Skip to main content

Tesla squashes Dog Mode bug that could have let cars get too hot

Introducing Dog Mode

Tesla has acted fast to fix a dangerous software bug with its Dog Mode.

The feature launched for Tesla cars in February as a way to keep pets cool in hot weather should the driver have to briefly leave the vehicle with the animal still inside. In Dog Mode, the air conditioner regulates the temperature, and a message displays on the car’s center console that reads: “My owner will be back soon.” For peace of mind, the owner can also monitor the temperature remotely via a smartphone app.

It sounds like a great idea, but dog-owning Tesla drivers had a fright last week when they learned that Dog Mode could malfunction in certain conditions, allowing the car’s interior to heat up to levels that could threaten a dog’s life.

Rahul Sood, boss of esports betting and news media company Unikrn, noticed that the feature stopped working if you made any adjustments to the vehicle’s fan settings after turning on Dog Mode.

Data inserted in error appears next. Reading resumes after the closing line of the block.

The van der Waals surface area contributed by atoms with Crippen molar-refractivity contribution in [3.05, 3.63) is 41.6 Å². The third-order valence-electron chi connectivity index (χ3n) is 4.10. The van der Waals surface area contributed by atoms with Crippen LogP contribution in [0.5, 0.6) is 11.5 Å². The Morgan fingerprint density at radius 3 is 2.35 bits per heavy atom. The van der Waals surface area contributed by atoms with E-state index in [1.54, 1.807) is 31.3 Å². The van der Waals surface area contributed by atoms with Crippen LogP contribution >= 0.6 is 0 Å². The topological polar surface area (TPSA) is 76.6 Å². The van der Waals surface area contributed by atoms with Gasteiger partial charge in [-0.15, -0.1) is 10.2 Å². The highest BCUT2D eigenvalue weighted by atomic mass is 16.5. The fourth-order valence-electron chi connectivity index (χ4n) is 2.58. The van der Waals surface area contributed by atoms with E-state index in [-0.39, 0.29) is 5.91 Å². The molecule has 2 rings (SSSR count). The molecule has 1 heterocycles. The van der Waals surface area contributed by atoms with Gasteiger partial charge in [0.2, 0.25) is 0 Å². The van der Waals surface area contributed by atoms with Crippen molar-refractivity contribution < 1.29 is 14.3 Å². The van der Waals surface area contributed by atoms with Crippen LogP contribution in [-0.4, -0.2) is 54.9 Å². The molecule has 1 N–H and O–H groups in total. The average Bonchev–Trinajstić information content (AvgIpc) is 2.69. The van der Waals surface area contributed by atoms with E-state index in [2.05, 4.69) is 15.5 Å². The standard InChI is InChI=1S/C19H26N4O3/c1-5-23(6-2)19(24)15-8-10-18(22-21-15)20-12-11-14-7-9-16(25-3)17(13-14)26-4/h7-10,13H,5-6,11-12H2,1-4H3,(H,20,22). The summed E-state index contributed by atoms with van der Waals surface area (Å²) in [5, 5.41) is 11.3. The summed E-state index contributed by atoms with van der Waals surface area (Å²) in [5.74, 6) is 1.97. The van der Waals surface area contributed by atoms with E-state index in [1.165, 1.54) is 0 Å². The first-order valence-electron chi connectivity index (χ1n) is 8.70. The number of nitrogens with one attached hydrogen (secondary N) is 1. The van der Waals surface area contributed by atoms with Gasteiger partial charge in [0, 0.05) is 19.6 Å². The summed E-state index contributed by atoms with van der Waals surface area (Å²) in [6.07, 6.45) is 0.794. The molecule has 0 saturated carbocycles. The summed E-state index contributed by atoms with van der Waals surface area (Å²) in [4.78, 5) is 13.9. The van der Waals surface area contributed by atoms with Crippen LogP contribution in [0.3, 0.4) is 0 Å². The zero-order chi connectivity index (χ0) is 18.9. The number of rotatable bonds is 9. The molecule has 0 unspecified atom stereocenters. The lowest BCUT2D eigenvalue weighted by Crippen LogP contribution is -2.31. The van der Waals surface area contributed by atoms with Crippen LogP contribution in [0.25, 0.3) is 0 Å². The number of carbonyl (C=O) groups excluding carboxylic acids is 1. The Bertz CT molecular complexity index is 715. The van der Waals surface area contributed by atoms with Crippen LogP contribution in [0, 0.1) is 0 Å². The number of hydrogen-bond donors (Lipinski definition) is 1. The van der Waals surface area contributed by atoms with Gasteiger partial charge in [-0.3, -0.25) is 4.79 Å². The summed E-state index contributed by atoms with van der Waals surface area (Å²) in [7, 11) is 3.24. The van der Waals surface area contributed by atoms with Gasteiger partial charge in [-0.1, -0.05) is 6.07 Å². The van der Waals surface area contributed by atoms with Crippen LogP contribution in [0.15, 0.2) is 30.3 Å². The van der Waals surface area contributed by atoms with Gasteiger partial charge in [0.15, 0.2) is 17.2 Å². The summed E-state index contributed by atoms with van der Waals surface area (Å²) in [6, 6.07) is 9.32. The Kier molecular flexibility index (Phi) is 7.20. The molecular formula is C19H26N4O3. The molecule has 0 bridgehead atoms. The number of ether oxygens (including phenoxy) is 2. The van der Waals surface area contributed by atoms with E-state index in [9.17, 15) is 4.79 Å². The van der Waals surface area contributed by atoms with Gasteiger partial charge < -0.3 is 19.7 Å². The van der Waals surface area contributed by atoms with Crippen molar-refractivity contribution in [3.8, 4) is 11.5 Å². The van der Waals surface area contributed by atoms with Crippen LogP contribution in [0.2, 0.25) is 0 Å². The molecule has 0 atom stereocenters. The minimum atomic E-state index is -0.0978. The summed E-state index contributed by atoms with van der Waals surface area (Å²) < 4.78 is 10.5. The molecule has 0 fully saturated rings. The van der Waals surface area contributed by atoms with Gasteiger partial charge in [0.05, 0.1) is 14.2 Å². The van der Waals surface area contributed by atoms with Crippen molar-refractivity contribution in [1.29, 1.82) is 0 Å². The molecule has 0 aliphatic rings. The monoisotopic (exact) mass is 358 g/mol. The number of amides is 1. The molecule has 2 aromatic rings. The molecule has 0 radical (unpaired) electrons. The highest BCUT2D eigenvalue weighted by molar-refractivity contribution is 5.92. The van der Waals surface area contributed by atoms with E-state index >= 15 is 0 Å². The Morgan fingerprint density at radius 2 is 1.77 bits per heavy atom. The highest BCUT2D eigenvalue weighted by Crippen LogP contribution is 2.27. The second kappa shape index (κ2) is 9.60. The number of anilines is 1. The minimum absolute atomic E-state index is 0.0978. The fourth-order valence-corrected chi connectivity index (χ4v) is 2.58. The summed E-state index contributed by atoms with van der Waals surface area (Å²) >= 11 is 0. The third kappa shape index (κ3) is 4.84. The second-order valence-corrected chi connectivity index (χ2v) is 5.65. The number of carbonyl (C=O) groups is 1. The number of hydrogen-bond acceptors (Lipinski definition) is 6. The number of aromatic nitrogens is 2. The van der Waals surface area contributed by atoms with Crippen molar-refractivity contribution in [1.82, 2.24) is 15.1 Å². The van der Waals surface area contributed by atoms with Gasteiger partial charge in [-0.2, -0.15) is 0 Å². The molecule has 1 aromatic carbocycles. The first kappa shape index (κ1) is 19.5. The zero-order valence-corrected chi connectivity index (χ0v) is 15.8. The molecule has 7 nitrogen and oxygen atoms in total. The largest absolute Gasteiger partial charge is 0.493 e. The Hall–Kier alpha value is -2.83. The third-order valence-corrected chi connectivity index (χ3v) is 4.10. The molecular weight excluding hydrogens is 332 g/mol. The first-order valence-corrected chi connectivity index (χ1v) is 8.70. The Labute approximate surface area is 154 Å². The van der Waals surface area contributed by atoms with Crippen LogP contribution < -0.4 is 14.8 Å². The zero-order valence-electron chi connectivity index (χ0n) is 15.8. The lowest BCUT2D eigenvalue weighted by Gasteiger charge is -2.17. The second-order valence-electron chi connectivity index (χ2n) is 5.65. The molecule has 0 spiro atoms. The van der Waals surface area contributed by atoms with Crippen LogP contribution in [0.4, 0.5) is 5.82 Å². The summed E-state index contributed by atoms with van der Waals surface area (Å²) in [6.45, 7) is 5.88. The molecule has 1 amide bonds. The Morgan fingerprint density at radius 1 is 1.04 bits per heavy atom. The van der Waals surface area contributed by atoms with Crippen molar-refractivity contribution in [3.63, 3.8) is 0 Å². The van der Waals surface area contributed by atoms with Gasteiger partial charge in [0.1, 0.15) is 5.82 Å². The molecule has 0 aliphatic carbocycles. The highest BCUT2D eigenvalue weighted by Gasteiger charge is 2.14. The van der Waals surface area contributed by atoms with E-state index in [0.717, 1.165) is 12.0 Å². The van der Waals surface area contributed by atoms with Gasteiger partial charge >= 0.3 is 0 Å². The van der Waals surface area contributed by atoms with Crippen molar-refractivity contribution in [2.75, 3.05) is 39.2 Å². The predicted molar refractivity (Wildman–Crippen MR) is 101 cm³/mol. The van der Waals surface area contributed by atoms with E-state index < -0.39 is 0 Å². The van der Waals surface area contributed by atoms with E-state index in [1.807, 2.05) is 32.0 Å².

He stumbled across the flaw when his own Tesla started to get a little too toasty for his pet dog, Enzo.

In a tweet intended to highlight the issue, Sood described how — in a “hot as hell” Seattle last week — he had to leave Enzo in the car while he attended a meeting. Despite turning on Dog Mode, he saw on his phone during the meeting that the car’s interior was soon approaching 85 degrees Fahrenheit (almost 30 degrees Celsius). Alarmed, he rushed out to his car to check on Enzo and to reset Dog Mode, after which everything was fine.

Within 30 seconds of tweeting his story, Elon Musk fired back a one-word reply: “Fixing …” A couple of days later, the company pushed out an over-the-air update to fully resolve the troubling issue.

If you didn’t already know, Dog Mode can be accessed by tapping the fan icon at the bottom of a Tesla’s touchscreen. Running the cooler system reduces the battery charge, but you’ll receive a notification to your smartphone should power levels fall below 20%.

A recent test by Consumer Reports demonstrated that even when the outside temperature is around 60 degrees Fahrenheit, the temperature inside a closed car can increase to a dangerous 105 degrees Fahrenheit (or higher) in the space of just one hour if the windows stay closed and the cooler is off.

Editors' Recommendations